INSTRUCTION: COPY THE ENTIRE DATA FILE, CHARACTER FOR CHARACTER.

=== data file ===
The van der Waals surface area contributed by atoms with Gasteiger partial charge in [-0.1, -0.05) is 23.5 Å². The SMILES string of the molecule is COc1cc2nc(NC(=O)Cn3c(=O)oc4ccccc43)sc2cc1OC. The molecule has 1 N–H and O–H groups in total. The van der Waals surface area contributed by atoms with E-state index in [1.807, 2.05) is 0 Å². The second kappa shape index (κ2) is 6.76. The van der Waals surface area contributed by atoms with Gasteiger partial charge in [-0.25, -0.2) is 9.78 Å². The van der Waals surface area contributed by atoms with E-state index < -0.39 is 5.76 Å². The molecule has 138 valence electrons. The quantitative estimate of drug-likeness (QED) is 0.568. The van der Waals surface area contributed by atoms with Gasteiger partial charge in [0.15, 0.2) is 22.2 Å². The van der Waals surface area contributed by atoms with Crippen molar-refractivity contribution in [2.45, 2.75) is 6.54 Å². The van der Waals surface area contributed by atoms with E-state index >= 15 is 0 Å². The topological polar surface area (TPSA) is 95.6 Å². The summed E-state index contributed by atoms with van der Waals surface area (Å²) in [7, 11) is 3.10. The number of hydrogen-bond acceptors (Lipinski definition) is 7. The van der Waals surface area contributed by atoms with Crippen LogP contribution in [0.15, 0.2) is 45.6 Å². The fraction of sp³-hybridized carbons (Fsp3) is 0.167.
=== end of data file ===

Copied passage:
The van der Waals surface area contributed by atoms with Gasteiger partial charge in [-0.1, -0.05) is 23.5 Å². The SMILES string of the molecule is COc1cc2nc(NC(=O)Cn3c(=O)oc4ccccc43)sc2cc1OC. The molecule has 1 N–H and O–H groups in total. The van der Waals surface area contributed by atoms with E-state index in [1.807, 2.05) is 0 Å². The second kappa shape index (κ2) is 6.76. The van der Waals surface area contributed by atoms with Gasteiger partial charge in [-0.25, -0.2) is 9.78 Å². The van der Waals surface area contributed by atoms with E-state index < -0.39 is 5.76 Å². The molecule has 138 valence electrons. The quantitative estimate of drug-likeness (QED) is 0.568. The van der Waals surface area contributed by atoms with Gasteiger partial charge in [0.15, 0.2) is 22.2 Å². The van der Waals surface area contributed by atoms with Crippen molar-refractivity contribution in [2.45, 2.75) is 6.54 Å². The van der Waals surface area contributed by atoms with E-state index >= 15 is 0 Å². The topological polar surface area (TPSA) is 95.6 Å². The summed E-state index contributed by atoms with van der Waals surface area (Å²) in [7, 11) is 3.10. The number of hydrogen-bond acceptors (Lipinski definition) is 7. The van der Waals surface area contributed by atoms with Crippen LogP contribution in [0.15, 0.2) is 45.6 Å². The fraction of sp³-hybridized carbons (Fsp3) is 0.167.